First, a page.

Several women are the Renuka didis and Mayas that live around us continuing to doubt themselves without knowing their innate capacity and capabilities. It is not only the abused women who tend to contemplate the offensive relationship with intense agony. The same is true for all human beings who experience abusive relationships. But rarely do we realise that the scars continue to stay, yet we move ahead successfully, and often prosper beyond imagination!
I happened to come across a book on separation ‘Getting Past Your Breakup: How to Turn a Devastating Loss into the Best Thing That Ever Happened to You’ by Susan J Elliot. Reading the reviews of the book, I could understand that I was not the only one in this situation. It made me feel stronger. It is no doubt a lonely journey but several others in our society would give a hearing and perhaps offer support as well.
Sitting in my room contemplating on my reading, I closed my eyes, and told myself, “I am not totally responsible for ending this offensive and disparaging relationship.” Tears rolled down gently from my eyes as I sat gazing through the French window at the vast expanse of the sea that roared gently adjacent to my room. Perhaps the tears were less salty than that of the sea but they were extremely excruciating. After a short furore, I escaped from that apartment which was considered our ‘home’ with my previous partner. After 9 years of maltreatment and harassment, and nearly 6-8 attempts of separation, though unsuccessful, at last, I just left without looking back.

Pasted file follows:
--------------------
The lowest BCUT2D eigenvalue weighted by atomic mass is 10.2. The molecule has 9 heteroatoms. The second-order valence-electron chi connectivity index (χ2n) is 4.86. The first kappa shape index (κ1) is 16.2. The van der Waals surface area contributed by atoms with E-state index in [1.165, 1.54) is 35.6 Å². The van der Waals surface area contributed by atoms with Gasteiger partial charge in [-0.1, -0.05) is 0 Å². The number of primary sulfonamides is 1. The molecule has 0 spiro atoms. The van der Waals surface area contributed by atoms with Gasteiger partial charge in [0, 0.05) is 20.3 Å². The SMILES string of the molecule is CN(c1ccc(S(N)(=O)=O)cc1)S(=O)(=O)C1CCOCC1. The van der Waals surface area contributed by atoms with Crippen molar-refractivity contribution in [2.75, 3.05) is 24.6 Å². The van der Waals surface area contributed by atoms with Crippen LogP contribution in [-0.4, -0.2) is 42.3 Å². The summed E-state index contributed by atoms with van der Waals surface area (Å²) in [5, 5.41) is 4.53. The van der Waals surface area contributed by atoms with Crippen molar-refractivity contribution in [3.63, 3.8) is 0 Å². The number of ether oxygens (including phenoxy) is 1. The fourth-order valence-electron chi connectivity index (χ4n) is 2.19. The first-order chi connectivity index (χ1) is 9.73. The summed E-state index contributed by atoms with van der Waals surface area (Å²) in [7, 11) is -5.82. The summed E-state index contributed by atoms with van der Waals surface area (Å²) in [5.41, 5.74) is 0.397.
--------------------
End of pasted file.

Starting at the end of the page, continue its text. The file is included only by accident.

Yeah, he did drop me off near the OLA cab, which he had never done before in all those years of my married life. My chest felt heavy and I could feel the shaking of my legs. All of a sudden rain started pouring, as though in unison with my mood. My heart felt lighter after weeping. Accordingly, the rains also stopped and I could see the clear limitless horizon. I keep staring at my right ring finger uneasily and several flashbacks came to my mind. But my typing of this note continues. Yes, it has to … Whether it is 10 or 20, the years are no longer important.